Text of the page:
The Fall of Eden

Hotel Eden had long been a paradise for those who had the means, a refuge in which to relax and regain strength and health, a vantage point from which to admire the sun rising glorious over the nearby mountains, a starting point for hikes through forests and up rocky mountain slopes. Outside time, Eden would last for ever, everyone knew that. Yet imperceptibly, the world beyond its walls changed, customs and habits shifted, the rich migrated elsewhere for their paradise  and money became rare.

Unwanted and untended, a collector of bric-a-brac, saw in Eden the very place to hoard his treasures. Each floor, every room, even the corridors and basements, were assigned their lot. One room was filled with hangers of starched army uniforms, quaint ladies shoes littered the floor, silk petticoats were draped over boxes full of discarded woolen jackets. Another contained disused office equipment, relics of the age of counting machines, filling cabinets full of all manner of secretarial treasures. Corridors were stocked from floor to ceiling with badly bound books, collections of out-dated encyclopedias, detective series, comic books, … Saucepans, pots, cutlery, glasses of every shape and size were piled haphazardly on shelves that criss-crossed the room while much broken glass littered the floor.

With time, rain had forced its way through the roof, plants followed suit, and water dripped through plaster and fell on wooden floors till whole sections crashed unheard to the floor below. Vandals smashed the few remaining panes of glass that were still intact. Shadowy people came and went carrying off their bounty. Some lit a fire in the basement, scorching the white-washed stone walls, others made films leaving their decor stranded like an invitation to dream.

And dream people did. Some had Eden reduced to rubble to build a tourist complex. Others has it transformed into a rich hotel like in its heyday, though many had doubts about its would-be clients. While others dreamed of it becoming a centre for the arts and culture, a place of creation and exchange.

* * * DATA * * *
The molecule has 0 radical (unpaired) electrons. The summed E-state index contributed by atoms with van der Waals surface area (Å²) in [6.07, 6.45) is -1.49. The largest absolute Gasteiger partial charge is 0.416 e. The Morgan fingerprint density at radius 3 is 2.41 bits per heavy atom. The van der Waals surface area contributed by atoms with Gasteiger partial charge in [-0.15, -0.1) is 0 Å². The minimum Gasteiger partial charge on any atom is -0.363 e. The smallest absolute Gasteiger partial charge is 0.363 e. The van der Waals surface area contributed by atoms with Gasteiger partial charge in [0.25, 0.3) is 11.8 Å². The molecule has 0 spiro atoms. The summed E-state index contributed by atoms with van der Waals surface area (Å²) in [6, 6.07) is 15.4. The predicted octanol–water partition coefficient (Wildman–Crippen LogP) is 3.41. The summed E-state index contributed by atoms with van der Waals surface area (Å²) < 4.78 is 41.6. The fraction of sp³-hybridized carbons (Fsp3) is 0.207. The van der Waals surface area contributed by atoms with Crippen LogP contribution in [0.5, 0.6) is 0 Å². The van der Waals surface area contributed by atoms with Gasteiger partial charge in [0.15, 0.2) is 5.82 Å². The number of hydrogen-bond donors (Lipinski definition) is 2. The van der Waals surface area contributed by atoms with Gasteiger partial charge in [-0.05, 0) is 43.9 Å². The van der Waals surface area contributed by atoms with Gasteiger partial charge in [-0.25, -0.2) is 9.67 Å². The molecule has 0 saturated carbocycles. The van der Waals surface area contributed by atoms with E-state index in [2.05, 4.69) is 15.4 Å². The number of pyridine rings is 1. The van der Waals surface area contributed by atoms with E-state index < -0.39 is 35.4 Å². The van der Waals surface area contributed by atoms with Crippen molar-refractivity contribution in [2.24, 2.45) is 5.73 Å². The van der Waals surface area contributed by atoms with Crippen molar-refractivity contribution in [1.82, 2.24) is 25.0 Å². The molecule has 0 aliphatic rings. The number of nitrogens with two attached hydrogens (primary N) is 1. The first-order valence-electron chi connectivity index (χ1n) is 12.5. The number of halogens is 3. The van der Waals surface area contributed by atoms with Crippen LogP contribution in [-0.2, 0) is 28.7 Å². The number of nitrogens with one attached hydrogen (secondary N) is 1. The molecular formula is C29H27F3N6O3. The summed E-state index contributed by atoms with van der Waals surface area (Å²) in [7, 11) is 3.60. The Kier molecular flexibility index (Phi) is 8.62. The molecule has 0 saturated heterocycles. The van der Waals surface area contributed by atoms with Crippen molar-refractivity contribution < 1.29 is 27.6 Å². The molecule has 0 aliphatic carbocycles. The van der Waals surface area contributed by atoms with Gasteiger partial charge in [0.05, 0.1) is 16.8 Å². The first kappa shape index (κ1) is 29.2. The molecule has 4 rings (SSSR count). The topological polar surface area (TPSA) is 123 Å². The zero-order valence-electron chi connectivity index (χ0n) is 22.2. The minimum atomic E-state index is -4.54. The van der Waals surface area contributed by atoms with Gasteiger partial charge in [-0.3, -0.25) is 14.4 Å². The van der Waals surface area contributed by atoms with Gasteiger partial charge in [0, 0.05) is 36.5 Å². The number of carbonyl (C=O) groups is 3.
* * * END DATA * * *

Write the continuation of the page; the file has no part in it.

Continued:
This exhibition is not a documentary of the Fall of Eden. Rather, it is a sideways glance at what remains, hopefully granting a glimpse of beauty concealed in the destruction and decay or capturing fleeting memories, seen as the faint traces of people’s past.

13 Replies to “The Fall of Eden”

  1. Don’t be shy! Join us. Leave a comment or suggest a name for one or more of the photos and you have a chance of winning one of the photos (of your choice).

  2. Et bien j’aime vraiment vraiment beaucoup… Merci et félicitations… recherche et sobriété, simplicité et puissance, richesse et brillance… qu’à travers cet art tu gagnes chaque jour en épanouissement, en santé, en connaissance, conscience et don de toi.

    1. Merci beaucoup, Yviane. Très gentil!
      Si tu veux, n’hésites pas à proposer un nom pour une des photos dans l’expo. Tu peux éventuellement gagner une copie d’une des photos.

  3. I suggest the following name for the picture Eden-01 (the chair and the table)
    “Rest in Solitary”
    Wonderful pictures Alan, speaks louder than words…

  4. Hi Alan,
    Neat expo
    These are some titles that come to mind
    04 Time to die
    13 Andromeda Anguish
    24 Mediterranean Mischief
    14 Tempest
    01 Waiting room

    If I win I’ll select some photos then.
    All the best

    1. HI Joelle. Where did we find it? We stayed in a B&B called La Casita, right next to it. It’s in the mountains in Valais not far from the French border.

Leave a Reply

Your email address will not be published. Required fields are marked *